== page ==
Characterization of Biomaterials
Scanning electron microscopy (SEM) and digital microscopy are useful tools for characterizing materials. The scanning electron microscope can be used to evaluate the wear properties of new generations of dental materials as they are being developed. Careful analysis of the wear process on these materials may show surface breakdown, micro-cracking, voids, localized particle fractures, tensile cracks, and smears on the wear surface, as well as changes occurring on the opposing enamel and on tooth micro-structure.
Shrinkage of restorative materials remains a major concern because it can cause residual stresses that have been associated with various clinical symptoms. Not all contraction during polymerization contributes to residual stresses.
An experimental method was developed by Dr. Antheunis Versluis and others in the MDRCBB to determine the post-gel shrinkage component (responsible for residual stress development) during polymerization using bi-axial strain gauges.
More recently, Dr Alex Fok and Dr Jianying Li developed a noncontact shrinkage strain measurement technique using digital image correlation (DIC). The new technique can provide more detailed, full-field strain distribution of dental restorative materials undergoing polymerization shrinkage.
Because repetitive loading is characteristic for the oral biomechanical environment, dental systems are subjected to fatigue. Failure mechanisms and crack propagation are studied through the measurement of progressive changes in structural compliance during fatigue loading in a dedicated servo-hydraulic MTS testing system.
The MDRCBB makes extensive use of the small rod methodology, which is appropriate to small amounts of synthesized materials for structures of tooth size dimensions. The methodology gives extensive information about failure mechanisms in brittle and visco-elastic materials. The methodology was refined by Dr. Chun-Pin Lin (currently dean of the National Taiwan University School of Dentistry) in 1993 and further developed by Dr. William Y. Cheng (Engineering Fracture Mechanics, 61: 343-353, 1998). Fracture resistance is a major requirement of dental hard tissues and their synthetic replacement. It is a major parameter in the development and optimization of new materials for clinical chairside use.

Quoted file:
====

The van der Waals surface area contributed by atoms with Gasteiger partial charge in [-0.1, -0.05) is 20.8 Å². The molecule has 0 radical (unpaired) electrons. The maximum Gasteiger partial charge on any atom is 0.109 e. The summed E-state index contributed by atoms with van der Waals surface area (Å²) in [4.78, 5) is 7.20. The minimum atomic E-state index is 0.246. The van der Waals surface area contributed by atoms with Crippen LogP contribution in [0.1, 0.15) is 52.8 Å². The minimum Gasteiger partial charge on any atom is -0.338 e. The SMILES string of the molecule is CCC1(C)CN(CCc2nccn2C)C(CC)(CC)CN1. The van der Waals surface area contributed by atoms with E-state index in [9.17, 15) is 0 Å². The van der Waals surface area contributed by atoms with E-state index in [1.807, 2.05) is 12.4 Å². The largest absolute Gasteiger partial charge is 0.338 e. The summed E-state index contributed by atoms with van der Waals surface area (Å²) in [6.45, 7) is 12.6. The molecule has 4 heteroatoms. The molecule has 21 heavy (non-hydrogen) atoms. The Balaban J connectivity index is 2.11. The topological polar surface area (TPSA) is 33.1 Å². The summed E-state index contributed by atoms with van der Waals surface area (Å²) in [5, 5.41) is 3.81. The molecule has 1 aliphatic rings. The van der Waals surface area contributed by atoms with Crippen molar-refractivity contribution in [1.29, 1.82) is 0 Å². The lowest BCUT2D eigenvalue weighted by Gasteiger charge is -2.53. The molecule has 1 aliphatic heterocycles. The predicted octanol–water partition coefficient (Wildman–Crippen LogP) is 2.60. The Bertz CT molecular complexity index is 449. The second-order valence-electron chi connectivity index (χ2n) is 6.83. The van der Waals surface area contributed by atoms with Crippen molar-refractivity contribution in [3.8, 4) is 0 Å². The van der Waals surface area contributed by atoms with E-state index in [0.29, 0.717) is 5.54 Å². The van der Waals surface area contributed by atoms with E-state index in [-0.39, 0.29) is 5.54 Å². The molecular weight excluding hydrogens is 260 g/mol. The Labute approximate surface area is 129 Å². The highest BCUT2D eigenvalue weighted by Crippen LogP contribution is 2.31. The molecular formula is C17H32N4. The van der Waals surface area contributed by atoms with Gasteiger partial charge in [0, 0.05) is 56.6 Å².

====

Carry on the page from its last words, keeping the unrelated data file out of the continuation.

Wettability and Surface Free Energy Measurement
The Wilhelmy Balance is an instrument that measures the interaction between liquids and solids. It can be used to estimate the energy of solid surfaces - high energy surfaces are required for good adhesion and low energy surfaces may be better able to resist bacterial adhesion and plaque formation. The Wilhelmy balance is used as a tool to analyze the surface properties of newly developed materials.
Recently, Dr. Conrado Aparicio introduced a new Contact Angle Meter that measures the contact angle at which a liquid/vapor interface meets at a solid surface derived from interfacial tensions. Measuring the contact angle of a water droplet on a given surface is a quick and easy way to evaluate hydrophobicity and cleanliness. Other physical properties, such as surface energy, adhesion, wettability and repellency, may be determined.
The center has a versatile X-ray micro-computed tomography (micro-CT) system which can provide high-resolution digital imaging of the microstructures of dental biomaterials and restorations. The system is being used to nondestructively assess the quality of restorative procedures, monitor the development of artificial caries in tissues subjected to different demineralizing and remineralizing regimes, and characterize the architecture of scaffolding foam materials.